There is a big difference between a home rule city and a statutory town. I don't know about Hayden but Oak Creek statutorily cannot raise its sales tax anymore. The town is limited to the 3% it now collects. The people of South Routt have nearly taxed themselves to death with approvals for the schools. 47% of my property tax goes to the schools now. I spend a considerable sum of money in SS each month as do a large number of South Routt residents and I don't believe it will break the bank in SS if some of that money comes back to South Routt.

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another_local 6 years, 8 months ago

I think that all funds given to other districts, if any are given at all, should be in the form of matching grants and limited to some approximations of sales tax contributions by residents of those areas. When you do the math, there really is not very much sales tax revenue coming to Steamboat from Hayden and S Routt.

If all 5000 people in those areas spent $1000 per year, per person in Steamboat that might be a good working number. 5000 people X $1000 X .005 amounts to a grand total of $25,000 paid into the education fund. I hope that our city and fund board keep a sense of realism when when discuss these funds. We already provide more value than that to neighboring districts through shared staff and other programs where Steamboat picks up the tab.

One of the important reasons some people choose to live in Steamboat and not elsewhere is the good school district, that decision comes with higher taxes and higher cost of living.

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MtnWarlock 6 years, 8 months ago

another_local, Just want to elaborate a little on what you said. We can't forget the people who live and work in the district, that have to live amongst the congestion of the tourists and pay the high cost of rent and realty, with no place to escape from the hustle and bustle ten months out of the year! That's why I stated in my earlier blog; In my opinion, it's like someone: (other school districts) asking for a free meal and then neglecting to help with the dishes: (tax matches) afterwards because, the host: (Steamboat) can afford it! Every one who lives in Steamboat pays dearly. Maybe if all the residents of the other districts saved their sales receipts showing taxes paid in Steamboat and pooled them together, we could figure out a way to disburse funds from the 1/2 cent based on those figures! Just being facetious. It is a true fact that the RE-2 district does help out the other districts a little. I guess it's not enough though.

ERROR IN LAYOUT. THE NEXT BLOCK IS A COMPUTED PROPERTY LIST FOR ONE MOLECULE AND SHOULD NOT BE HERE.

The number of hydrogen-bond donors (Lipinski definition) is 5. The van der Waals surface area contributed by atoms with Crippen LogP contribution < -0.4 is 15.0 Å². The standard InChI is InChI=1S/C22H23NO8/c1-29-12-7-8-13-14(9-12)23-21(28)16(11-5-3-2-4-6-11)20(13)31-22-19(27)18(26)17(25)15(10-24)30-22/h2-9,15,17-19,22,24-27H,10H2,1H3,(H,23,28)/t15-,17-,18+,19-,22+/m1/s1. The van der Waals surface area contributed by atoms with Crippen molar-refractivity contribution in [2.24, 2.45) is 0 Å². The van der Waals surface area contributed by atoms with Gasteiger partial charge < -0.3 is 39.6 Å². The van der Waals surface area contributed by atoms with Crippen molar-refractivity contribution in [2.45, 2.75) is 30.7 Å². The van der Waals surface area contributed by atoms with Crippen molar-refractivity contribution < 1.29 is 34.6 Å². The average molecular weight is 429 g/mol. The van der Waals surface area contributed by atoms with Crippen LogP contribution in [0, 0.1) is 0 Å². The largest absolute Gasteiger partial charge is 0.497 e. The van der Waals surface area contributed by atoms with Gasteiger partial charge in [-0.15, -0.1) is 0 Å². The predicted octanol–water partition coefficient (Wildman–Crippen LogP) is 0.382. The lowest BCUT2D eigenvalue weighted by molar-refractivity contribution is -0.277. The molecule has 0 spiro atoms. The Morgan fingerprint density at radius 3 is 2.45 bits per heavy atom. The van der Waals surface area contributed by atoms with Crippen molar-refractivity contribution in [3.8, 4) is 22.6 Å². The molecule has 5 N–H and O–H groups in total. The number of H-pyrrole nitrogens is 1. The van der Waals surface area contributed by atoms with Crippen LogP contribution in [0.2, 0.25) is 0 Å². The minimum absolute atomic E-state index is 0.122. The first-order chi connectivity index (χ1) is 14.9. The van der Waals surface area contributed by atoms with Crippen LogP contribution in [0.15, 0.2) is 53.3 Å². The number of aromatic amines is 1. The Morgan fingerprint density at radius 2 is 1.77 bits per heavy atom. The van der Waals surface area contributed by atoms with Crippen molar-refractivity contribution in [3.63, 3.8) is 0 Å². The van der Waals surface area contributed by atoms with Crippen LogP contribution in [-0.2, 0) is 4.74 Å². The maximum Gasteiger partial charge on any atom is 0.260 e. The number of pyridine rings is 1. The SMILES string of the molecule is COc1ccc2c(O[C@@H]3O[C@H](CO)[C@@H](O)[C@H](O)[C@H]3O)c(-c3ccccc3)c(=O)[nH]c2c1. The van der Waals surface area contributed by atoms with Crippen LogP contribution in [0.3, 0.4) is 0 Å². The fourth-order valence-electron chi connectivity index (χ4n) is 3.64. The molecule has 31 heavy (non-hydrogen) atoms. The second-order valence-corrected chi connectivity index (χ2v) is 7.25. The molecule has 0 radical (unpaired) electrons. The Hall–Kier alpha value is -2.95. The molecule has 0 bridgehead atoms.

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bloggyblog 6 years, 8 months ago

blog would be curious to find out how much of the sales tax budget for 08-09 (4.4 MILLION) is actually generated by steamboat locals. blog would wager its only a small percentage, with most of the money coming from tourist spending. if thats the case , then neighboring communities that provide allott of workers and beds for workers, deserve a cut. p.s. you can commence to label me a socialist now.

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autumnwitch 6 years, 8 months ago

I agree with mtnwarlock...where does it end? Lots of people from Texas and Florida spend more money here than some residents do...shall we give money to their districts as well? I vote for the tax because I live here and I want the money to go to our kids. Charity begins at home, sorry if that seems selfish, but it is the reason some of us vote for it in the first place.

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JLM 6 years, 8 months ago

A sales tax is a geographically constrained tax on consumption. It is not a residential tax. School districts are organized to serve residential areas. There is no good argument that the residents of Hayden, etc. are entitled to any of SBS sales taxes which are paid in great measure by tourists. Thank goodness that the tourists are funding the SBS schools. Taxes are not charitable contributions. Again, thank goodness for the funding mechanism that is provided by tourists. If you have kids in SBS schools, thank a tourist.

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wz4now 6 years, 8 months ago

I am appalled by the narrow minded selfish attitudes I read above. If it were not for the work force supplied by residents of the "bedroom communities" the sales tax collected (for Steamboat and Steamboat Schools) would be a fraction of what it is. Try operating any business or service in Steamboat without them.
SoRoCo finally got the funds to replace an antiquated coal heating system, Hayden was able to replace badly worn carpet, and Steamboat..... well we have an artificial turf field, state of the art everything, building a new $500M playground, and now the real kicker, a $1.0 million dollar security system!! Get real Steamboat neighbors, not only will you have to soon stock the shelves and bag your own groceries, you may need to wait for the grocery delivery.
This Steamboat "I want it all and I want it now" Y generation attitude makes me sick.
The tourists may pay most of the tax, but those "out cast neighbors" are the ones at the cash register collecting it.